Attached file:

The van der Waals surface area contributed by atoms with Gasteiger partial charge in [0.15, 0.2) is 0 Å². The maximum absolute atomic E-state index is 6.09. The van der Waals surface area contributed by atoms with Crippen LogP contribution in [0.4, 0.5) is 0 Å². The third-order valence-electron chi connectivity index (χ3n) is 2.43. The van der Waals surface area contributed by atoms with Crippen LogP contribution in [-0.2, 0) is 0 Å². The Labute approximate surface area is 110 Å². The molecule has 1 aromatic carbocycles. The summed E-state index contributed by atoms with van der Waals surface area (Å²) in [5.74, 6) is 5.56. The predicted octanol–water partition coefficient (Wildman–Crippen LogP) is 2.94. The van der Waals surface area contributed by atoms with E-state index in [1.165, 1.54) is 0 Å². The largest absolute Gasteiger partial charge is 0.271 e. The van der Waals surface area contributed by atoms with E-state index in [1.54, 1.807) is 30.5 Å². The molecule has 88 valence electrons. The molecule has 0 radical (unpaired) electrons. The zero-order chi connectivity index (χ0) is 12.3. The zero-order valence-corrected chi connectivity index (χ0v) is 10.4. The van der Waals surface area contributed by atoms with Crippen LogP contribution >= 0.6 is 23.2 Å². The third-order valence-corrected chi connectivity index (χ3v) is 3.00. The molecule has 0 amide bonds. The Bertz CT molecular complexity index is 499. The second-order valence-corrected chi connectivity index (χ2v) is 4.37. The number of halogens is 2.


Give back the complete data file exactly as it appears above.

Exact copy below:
The van der Waals surface area contributed by atoms with Gasteiger partial charge in [0.15, 0.2) is 0 Å². The maximum absolute atomic E-state index is 6.09. The van der Waals surface area contributed by atoms with Crippen LogP contribution in [0.4, 0.5) is 0 Å². The third-order valence-electron chi connectivity index (χ3n) is 2.43. The van der Waals surface area contributed by atoms with Crippen LogP contribution in [-0.2, 0) is 0 Å². The Labute approximate surface area is 110 Å². The molecule has 1 aromatic carbocycles. The summed E-state index contributed by atoms with van der Waals surface area (Å²) in [5.74, 6) is 5.56. The predicted octanol–water partition coefficient (Wildman–Crippen LogP) is 2.94. The van der Waals surface area contributed by atoms with E-state index in [1.165, 1.54) is 0 Å². The largest absolute Gasteiger partial charge is 0.271 e. The van der Waals surface area contributed by atoms with E-state index in [1.54, 1.807) is 30.5 Å². The molecule has 88 valence electrons. The molecule has 0 radical (unpaired) electrons. The zero-order chi connectivity index (χ0) is 12.3. The zero-order valence-corrected chi connectivity index (χ0v) is 10.4. The van der Waals surface area contributed by atoms with Crippen LogP contribution >= 0.6 is 23.2 Å². The third-order valence-corrected chi connectivity index (χ3v) is 3.00. The molecule has 0 amide bonds. The Bertz CT molecular complexity index is 499. The second-order valence-corrected chi connectivity index (χ2v) is 4.37. The number of halogens is 2.